“Last year, we were more reactionary,” Arradondo said at a Monday briefing. “This year, I think we’re on better footing.”
On Dec. 30, Minneapolis police reported their first fatal shooting by an officer since Floyd’s death. Dolal Idd, 23, was shot during a traffic stop on the city’s south side, a mile from where Floyd was killed. The police chief said Idd was armed and shot first, noting that a gun was recovered from the scene.
Chauvin is charged with second-degree murder and second-degree manslaughter. Three fellow ex-officers — J. Alexander Kueng, Thomas K. Lane and Tou Thao — are charged with aiding and abetting murder and manslaughter. They will be tried in the summer. All four have been fired by the Police Department.
In order for Chauvin to be found guilty of second-degree murder, prosecutors from the office of state Atty. Gen. Keith Ellison must prove he knowingly committed a felony — an assault on Floyd — that unintentionally caused his death.
On Friday, a state appeals court ordered Hennepin County Judge Peter Cahill to revisit his decision to drop a third-degree murder charge against Chauvin, which would require prosecutors to prove the officer acted dangerously and “without regard for human life.” A guilty verdict on that charge carries a sentence of up to 25 years.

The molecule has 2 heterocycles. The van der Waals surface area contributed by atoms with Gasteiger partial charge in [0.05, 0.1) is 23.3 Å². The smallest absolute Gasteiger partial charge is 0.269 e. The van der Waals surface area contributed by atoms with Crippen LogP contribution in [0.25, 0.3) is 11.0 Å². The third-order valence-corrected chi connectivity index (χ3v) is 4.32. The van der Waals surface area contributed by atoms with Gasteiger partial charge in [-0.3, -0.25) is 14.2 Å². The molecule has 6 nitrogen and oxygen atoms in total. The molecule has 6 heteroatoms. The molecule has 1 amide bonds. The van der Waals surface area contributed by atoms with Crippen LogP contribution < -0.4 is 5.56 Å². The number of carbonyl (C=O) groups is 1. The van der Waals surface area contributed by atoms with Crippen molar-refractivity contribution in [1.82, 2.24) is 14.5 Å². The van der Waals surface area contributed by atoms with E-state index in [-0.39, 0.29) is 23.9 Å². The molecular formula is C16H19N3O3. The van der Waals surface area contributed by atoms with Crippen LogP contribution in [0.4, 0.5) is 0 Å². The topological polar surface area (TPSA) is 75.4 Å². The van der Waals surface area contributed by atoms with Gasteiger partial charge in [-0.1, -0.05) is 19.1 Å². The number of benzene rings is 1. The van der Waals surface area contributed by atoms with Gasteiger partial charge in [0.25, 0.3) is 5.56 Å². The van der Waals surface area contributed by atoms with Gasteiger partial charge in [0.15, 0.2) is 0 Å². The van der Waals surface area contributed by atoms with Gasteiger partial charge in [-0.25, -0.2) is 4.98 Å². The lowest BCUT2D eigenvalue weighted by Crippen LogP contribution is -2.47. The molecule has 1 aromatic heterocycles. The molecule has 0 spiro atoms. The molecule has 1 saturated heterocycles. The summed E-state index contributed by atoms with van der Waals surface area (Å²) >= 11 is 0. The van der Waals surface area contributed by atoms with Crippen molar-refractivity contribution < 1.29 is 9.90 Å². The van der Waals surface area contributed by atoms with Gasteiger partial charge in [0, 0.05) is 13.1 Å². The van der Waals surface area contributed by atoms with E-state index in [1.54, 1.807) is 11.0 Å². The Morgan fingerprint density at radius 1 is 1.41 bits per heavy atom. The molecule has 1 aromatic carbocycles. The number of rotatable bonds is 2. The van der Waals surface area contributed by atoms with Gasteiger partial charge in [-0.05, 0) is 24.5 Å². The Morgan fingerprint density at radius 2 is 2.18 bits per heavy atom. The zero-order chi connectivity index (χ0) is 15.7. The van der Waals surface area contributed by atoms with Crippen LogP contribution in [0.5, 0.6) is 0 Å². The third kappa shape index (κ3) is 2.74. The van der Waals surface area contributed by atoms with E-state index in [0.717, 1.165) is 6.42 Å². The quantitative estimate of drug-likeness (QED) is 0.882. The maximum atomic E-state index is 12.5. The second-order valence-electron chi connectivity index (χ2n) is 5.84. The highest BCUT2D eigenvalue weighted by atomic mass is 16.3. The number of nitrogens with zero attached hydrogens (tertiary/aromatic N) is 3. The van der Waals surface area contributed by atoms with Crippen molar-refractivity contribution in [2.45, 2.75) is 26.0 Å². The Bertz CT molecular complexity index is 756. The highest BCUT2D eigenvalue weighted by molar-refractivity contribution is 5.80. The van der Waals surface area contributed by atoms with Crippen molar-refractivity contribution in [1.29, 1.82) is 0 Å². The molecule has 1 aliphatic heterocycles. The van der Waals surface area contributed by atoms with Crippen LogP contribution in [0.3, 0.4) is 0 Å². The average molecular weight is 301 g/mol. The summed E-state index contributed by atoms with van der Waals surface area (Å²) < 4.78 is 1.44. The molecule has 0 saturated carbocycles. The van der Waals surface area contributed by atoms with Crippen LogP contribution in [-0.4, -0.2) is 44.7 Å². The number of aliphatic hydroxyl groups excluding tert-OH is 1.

Chauvin’s attorney, Eric Nelson, has argued in court filings that Chauvin used reasonable and authorized force when he knelt on Floyd’s neck and that Chauvin was simply doing his job in trying to restrain a suspect who was resisting arrest.
The U.S. Department of Justice is investigating Floyd’s death too. Federal civil rights prosecutions against law enforcement officers must prove that the defendant used unreasonable force and did so “willfully,” meaning they intended to violate someone’s protected constitutional rights.
Judge Cahill has announced pandemic-related rules limiting attendance at the trial to 30 people, including jurors, lawyers and one relative each of Chauvin and of Floyd. The attendance limit upset some of Floyd’s relatives.
Selwyn Jones, Floyd’s uncle, said he planned to travel from his home in South Dakota to Minneapolis this weekend to join protests outside the courthouse. He wants to see Chauvin convicted and sent to prison, because “he is guilty of destroying my nephew’s life.”
“If the right thing isn’t done, I’m afraid chaos will erupt,” said Jones, 55. “Every aspect of the trial, people are going to be waiting for something to happen.”
Near the intersection in central Minneapolis where police stopped Floyd, streets were nearly empty last week. Several business owners reported being robbed in recent weeks, and residents said the sound of gunfire was common.
Sandy Robinson, 55, a retired county worker, warned of “a storm coming.” It’s been cold this winter, which has kept people inside, she said, but, “by the time they make a verdict, it will be warm again. And if they don’t get the right verdict, it will be worse than last time.”
LA Times contributed to this report